Wednesday, September 17, 2008
Sunday, September 7, 2008
I'll start this review by declaring a teeny weeny bias. I really love all things French. The country itself, the food, the music (even torturing Dr. Dave for 3 weeks solid with the chorus of 'non je ne regrette rien' after watching La vie en rose), the people, the fashion, and the decor. You name it; this francofile loves it.
We've visited Metronome for dinner a couple of times and always enjoyed the entire dining experience and thought it was about time we went for the new Sunday Brunch offering. We arrived at midday to find the restaurant about a quarter full with a nice mix of clientele; young & old, a few kids thrown in. The tables are wonderful, true Parisian brasserie style (although much cleaner!), rich red banquettes & rustic wooden tables. Our server was very friendly (they don't take the french thing too far...) and quickly reeled off the specials. They accommodated Mia who was in a grilled cheese mood and brought out a wonderful warm wholegrain bread for Cecile. A word about the butter. AMAZING! Artisan produce at its best. I'd come for that alone in all seriousness.
To the food; I ordered the goats cheese & spinach omelette $10.75; a perfectly executed dish filled with creamy chevre, fresh spinach & a tomato confit alongside some 'roasted' potatoes. The potatoes could've been a little crisper but they were perfectly paired with the sweet caramelized onions. Dr. Dave went with the blueberry buttermilk pancakes $9.50 which he demolished. They were made with a light hand and served with 'proper' maple syrup and an orange & honey butter. These touches really count. Aunt Jen (Dr. Dave's sister) was with us and she sampled the Eggs Benedict $11.75 which she said were excellent. That's an easy dish to screw up and trust me, if they had, she's the person who would've noticed!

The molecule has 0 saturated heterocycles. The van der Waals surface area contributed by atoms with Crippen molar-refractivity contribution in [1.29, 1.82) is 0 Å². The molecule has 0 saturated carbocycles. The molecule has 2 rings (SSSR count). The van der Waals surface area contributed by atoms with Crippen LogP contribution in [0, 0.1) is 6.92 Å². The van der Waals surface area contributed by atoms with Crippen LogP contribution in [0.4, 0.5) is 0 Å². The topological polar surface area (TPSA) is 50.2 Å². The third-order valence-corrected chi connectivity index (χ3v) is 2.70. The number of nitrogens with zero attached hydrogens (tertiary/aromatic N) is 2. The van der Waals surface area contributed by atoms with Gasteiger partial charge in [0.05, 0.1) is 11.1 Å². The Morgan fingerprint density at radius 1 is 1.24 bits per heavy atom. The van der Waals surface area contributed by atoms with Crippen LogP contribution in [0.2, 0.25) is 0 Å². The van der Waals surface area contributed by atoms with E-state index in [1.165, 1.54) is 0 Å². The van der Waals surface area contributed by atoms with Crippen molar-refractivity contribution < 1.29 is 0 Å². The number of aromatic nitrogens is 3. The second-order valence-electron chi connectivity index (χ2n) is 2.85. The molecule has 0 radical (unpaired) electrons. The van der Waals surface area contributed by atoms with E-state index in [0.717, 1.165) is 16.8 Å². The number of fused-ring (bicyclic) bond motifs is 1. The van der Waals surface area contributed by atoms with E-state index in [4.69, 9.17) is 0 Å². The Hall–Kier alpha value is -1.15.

The kicker to this whole brunch deal is that a Mimosa or Bloody Mary is included in the price. You could pay $7 easily for the drink alone at another restaurant. Its shameful that is this restaurant wasn't packed to the rafters with a line out the door, I'm ready to go back on a weekly basis and if you are a lover of quality food enjoyed in a beautiful Parisian atmosphere then swing by Metronome! (geddit?)....
Thursday, September 4, 2008
Firstly, before you go and drop a few hundred panic buying extra packets, cans and nonsense, have a look as see what you already have and consider the nutritional needs of your family.
Chances are you'll have meat in the freezer (I always have ground sirloin), frozen vegetables, cans of beans & of course that Bogo pasta (I have a glut or Barilla wholegrain). Secondly, the day before the storm hits, get the pasta cooked, rinsed, dress with a little olive oil or other (safe) dressing (nothing mayonnaise based), Get your freezer stuff used; cook the ground beef, add a jar of marinara sauce, add the beans (Bush's maple are Dr. Dave's favorite), sweetcorn or whatever you have that'll rot with no power. This is a one pot dish that really packs a nutritional punch and so much better than munching cheerios from the box! Assemble a man sized dish of the stuff - put in the fridge and when the lights go out you'll have something you can easily warm on that one sad little camping stove you always knew would come in handy.